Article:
Arch Coal: Value Trap Or Value Play? [Part 2]

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This is part two of a three part series on Arch Coal Inc (NYSE:ACI). At present, Arch Coal is trading significantly below its book-value-per-share and appears to be somewhat of a value play. However, there are numerous headwinds facing the company, which could turn Arch Coal Inc (NYSE:ACI) into a value trap. In this series I’m trying to arrive at suitable conclusion as to whether or not Arch is a value play or trap.

In part one, which can be found here, I covered the bull argument for Arch Coal Inc (NYSE:ACI). Within this part and part three, I’m going to take a look at the bear argument, in particular, the state of the coal mining industry.

Despite being one of the world’s most abundant and low-cost power sources, coal is rapidly falling out of favor with investors and governments alike. As I write, the price of thermal coal is currently trading around lows not seen since the depths of 2009 and it would appear that these low prices are here to stay. Obviously, this is not good news for Arch Coal Inc (NYSE:ACI) as the company relies upon coal for almost all of its income.

Coal provides 30% global energy; but trending down

According to the World Coal Association, coal provides around 30% of global primary energy needs, generates 41% of the world’s electricity and is used in the production of 70% of the world’s steel. However, a number of recent government initiatives around the world designed to reduce CO2 emissions have reduced the demand for coal.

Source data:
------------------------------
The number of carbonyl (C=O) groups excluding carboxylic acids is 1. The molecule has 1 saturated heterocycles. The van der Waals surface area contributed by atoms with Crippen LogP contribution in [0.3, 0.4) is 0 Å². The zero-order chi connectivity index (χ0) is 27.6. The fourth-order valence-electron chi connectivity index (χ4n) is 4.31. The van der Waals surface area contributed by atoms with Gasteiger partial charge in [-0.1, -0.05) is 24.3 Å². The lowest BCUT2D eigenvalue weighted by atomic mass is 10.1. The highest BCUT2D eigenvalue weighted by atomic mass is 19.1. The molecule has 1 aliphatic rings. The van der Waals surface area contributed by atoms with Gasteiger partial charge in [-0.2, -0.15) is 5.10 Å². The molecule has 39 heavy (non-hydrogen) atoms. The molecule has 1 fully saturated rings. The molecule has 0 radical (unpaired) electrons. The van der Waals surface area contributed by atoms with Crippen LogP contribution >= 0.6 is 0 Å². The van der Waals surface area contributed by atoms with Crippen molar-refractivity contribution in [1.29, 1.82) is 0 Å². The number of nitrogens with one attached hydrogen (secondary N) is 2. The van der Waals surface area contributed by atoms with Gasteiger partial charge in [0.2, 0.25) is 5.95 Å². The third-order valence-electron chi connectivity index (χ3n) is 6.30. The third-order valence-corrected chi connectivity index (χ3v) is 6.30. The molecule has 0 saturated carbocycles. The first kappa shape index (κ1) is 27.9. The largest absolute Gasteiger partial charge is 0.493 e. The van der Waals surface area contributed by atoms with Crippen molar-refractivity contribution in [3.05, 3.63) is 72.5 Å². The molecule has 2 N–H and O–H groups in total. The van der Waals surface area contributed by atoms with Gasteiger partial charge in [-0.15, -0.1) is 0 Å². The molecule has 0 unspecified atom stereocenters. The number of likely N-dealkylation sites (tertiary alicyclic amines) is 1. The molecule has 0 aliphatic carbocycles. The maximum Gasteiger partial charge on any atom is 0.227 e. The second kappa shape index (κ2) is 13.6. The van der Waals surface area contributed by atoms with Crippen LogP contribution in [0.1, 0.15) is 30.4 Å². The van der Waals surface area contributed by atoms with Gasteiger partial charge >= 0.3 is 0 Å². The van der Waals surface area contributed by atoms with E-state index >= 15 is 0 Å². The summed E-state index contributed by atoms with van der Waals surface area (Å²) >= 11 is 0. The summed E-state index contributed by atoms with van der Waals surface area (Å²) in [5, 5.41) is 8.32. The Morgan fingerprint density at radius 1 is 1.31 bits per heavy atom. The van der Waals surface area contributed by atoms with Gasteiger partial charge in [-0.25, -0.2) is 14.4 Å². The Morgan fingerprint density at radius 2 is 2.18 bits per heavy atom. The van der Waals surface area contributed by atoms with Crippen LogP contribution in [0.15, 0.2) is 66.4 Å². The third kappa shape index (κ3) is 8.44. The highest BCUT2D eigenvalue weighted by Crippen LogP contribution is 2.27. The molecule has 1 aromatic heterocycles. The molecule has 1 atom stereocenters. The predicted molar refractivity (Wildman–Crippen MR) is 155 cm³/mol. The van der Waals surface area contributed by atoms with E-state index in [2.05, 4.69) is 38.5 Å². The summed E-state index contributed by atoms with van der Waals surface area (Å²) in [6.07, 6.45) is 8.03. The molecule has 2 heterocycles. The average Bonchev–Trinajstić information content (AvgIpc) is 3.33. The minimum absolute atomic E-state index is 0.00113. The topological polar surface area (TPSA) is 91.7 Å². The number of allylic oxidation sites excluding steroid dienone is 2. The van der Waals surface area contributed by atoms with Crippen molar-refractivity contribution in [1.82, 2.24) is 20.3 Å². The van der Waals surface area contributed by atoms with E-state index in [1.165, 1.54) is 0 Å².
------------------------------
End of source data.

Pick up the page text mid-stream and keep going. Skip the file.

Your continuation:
The most recent of these initiatives was by China, which aims to reduce the amount of coal used to generate power within Beijing by 50% over five years. What’s more, the combination of low natural gas prices and regulations from the EPA within the United States have driven coal’s share of domestic U.S. electric power generation below 34%, the lowest level in around three decades.

With the world’s two largest economies slashing coal consumption, it is no wonder there is downward pressure on the price of the black mineral.

Coal still useful where other sources fail

Still, coal has its uses. In particular, based on numbers supplied by BP plc (NYSE:BP) (LON:BP) and the World Coal Association, global consumption of coal expanded 2.5% during 2012, a rise lead by non-OECD nations where coal consumption expanded 5.4%. The rise was also fueled by Japan’s demand for fuel as its nuclear reactors remain out-of-action. However, as noted above falling coal consumption within the U.S. pulled down the global average.

Having said all of that, possibly one of the most concerning factors overhanging the coal market is the fact that supply is rising faster than demand. Indeed, during 2012, global coal output increased by 2.9%, while as noted above, supply only increased 2.5%.

With demand falling and supply rising, coal prices are almost certainly going to continue their downward trend in the near-term. However, this presents Arch Coal Inc (NYSE:ACI) with another problem: how to combat rising costs of production.

Arch Coal Inc (NYSE:ACI), like many companies within the resource sector, has reported rising costs of production during the past few years when the commodity boom was underway. Now with the falling price of coal Arch Coal Inc (NYSE:ACI) is having to slash costs but the company is finding it hard to cut costs fast enough. Specifically, year-on-year to the nine months ending September 30th, the average price received per ton of coal sold by arch fell 24% but the company only cut operating costs 20%.

Collapsing operating margins and rising interest costs are the two main threats facing Arch Coal Inc (NYSE:ACI). Stay tuned for part three where I will explore both in detail.


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